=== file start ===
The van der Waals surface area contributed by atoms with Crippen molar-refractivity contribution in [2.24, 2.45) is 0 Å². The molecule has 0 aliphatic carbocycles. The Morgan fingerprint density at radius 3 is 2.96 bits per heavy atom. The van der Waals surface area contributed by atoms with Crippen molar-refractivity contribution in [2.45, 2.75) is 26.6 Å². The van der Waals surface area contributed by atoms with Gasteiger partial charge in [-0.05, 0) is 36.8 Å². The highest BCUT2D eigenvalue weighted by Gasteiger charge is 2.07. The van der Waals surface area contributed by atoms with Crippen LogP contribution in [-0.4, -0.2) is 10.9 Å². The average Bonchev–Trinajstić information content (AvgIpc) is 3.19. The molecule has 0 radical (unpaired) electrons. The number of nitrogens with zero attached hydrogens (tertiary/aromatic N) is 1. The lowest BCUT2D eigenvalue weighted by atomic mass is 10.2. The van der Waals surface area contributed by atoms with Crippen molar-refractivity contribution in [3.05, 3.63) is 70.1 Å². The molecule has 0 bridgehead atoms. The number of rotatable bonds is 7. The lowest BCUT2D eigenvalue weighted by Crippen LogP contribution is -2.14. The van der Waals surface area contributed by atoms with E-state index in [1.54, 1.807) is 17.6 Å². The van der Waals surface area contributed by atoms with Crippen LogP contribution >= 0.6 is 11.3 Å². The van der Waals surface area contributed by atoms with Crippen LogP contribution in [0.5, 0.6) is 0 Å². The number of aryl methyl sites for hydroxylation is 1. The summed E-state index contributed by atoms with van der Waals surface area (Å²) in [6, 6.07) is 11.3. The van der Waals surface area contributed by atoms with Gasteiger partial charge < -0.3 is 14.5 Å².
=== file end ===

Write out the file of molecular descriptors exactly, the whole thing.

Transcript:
The van der Waals surface area contributed by atoms with Crippen molar-refractivity contribution in [2.24, 2.45) is 0 Å². The molecule has 0 aliphatic carbocycles. The Morgan fingerprint density at radius 3 is 2.96 bits per heavy atom. The van der Waals surface area contributed by atoms with Crippen molar-refractivity contribution in [2.45, 2.75) is 26.6 Å². The van der Waals surface area contributed by atoms with Gasteiger partial charge in [-0.05, 0) is 36.8 Å². The highest BCUT2D eigenvalue weighted by Gasteiger charge is 2.07. The van der Waals surface area contributed by atoms with Crippen LogP contribution in [-0.4, -0.2) is 10.9 Å². The average Bonchev–Trinajstić information content (AvgIpc) is 3.19. The molecule has 0 radical (unpaired) electrons. The number of nitrogens with zero attached hydrogens (tertiary/aromatic N) is 1. The lowest BCUT2D eigenvalue weighted by atomic mass is 10.2. The van der Waals surface area contributed by atoms with Crippen molar-refractivity contribution in [3.05, 3.63) is 70.1 Å². The molecule has 0 bridgehead atoms. The number of rotatable bonds is 7. The lowest BCUT2D eigenvalue weighted by Crippen LogP contribution is -2.14. The van der Waals surface area contributed by atoms with E-state index in [1.54, 1.807) is 17.6 Å². The van der Waals surface area contributed by atoms with Crippen LogP contribution >= 0.6 is 11.3 Å². The van der Waals surface area contributed by atoms with Crippen LogP contribution in [0.5, 0.6) is 0 Å². The number of aryl methyl sites for hydroxylation is 1. The summed E-state index contributed by atoms with van der Waals surface area (Å²) in [6, 6.07) is 11.3. The van der Waals surface area contributed by atoms with Gasteiger partial charge < -0.3 is 14.5 Å².